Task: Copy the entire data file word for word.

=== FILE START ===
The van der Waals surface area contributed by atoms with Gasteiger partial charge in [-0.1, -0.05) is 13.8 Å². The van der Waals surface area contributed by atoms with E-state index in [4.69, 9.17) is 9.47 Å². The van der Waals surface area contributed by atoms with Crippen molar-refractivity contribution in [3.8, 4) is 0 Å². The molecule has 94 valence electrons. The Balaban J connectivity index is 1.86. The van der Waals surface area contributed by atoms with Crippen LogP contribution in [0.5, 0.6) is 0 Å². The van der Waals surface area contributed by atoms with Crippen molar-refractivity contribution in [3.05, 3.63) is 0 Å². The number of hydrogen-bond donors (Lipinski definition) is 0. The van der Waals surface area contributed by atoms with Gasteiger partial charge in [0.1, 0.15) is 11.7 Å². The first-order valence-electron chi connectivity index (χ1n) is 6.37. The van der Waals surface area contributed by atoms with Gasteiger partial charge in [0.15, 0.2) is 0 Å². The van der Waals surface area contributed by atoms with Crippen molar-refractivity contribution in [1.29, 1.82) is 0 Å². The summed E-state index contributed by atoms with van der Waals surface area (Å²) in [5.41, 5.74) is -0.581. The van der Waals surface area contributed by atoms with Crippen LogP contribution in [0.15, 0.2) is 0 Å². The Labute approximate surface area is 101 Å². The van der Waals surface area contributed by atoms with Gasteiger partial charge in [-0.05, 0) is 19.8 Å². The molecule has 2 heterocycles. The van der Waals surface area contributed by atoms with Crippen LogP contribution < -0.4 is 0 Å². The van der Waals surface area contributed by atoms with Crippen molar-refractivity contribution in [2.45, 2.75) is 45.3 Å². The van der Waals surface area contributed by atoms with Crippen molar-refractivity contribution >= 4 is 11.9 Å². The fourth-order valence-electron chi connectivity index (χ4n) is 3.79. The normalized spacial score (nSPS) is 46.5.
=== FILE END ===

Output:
The van der Waals surface area contributed by atoms with Gasteiger partial charge in [-0.1, -0.05) is 13.8 Å². The van der Waals surface area contributed by atoms with E-state index in [4.69, 9.17) is 9.47 Å². The van der Waals surface area contributed by atoms with Crippen molar-refractivity contribution in [3.8, 4) is 0 Å². The molecule has 94 valence electrons. The Balaban J connectivity index is 1.86. The van der Waals surface area contributed by atoms with Crippen LogP contribution in [0.5, 0.6) is 0 Å². The van der Waals surface area contributed by atoms with Crippen molar-refractivity contribution in [3.05, 3.63) is 0 Å². The number of hydrogen-bond donors (Lipinski definition) is 0. The van der Waals surface area contributed by atoms with Gasteiger partial charge in [0.1, 0.15) is 11.7 Å². The first-order valence-electron chi connectivity index (χ1n) is 6.37. The van der Waals surface area contributed by atoms with Gasteiger partial charge in [0.15, 0.2) is 0 Å². The van der Waals surface area contributed by atoms with Crippen molar-refractivity contribution in [1.29, 1.82) is 0 Å². The summed E-state index contributed by atoms with van der Waals surface area (Å²) in [5.41, 5.74) is -0.581. The van der Waals surface area contributed by atoms with Crippen LogP contribution in [0.15, 0.2) is 0 Å². The Labute approximate surface area is 101 Å². The van der Waals surface area contributed by atoms with Gasteiger partial charge in [-0.05, 0) is 19.8 Å². The molecule has 2 heterocycles. The van der Waals surface area contributed by atoms with Crippen LogP contribution < -0.4 is 0 Å². The van der Waals surface area contributed by atoms with Crippen molar-refractivity contribution in [2.45, 2.75) is 45.3 Å². The van der Waals surface area contributed by atoms with Crippen molar-refractivity contribution >= 4 is 11.9 Å². The fourth-order valence-electron chi connectivity index (χ4n) is 3.79. The normalized spacial score (nSPS) is 46.5.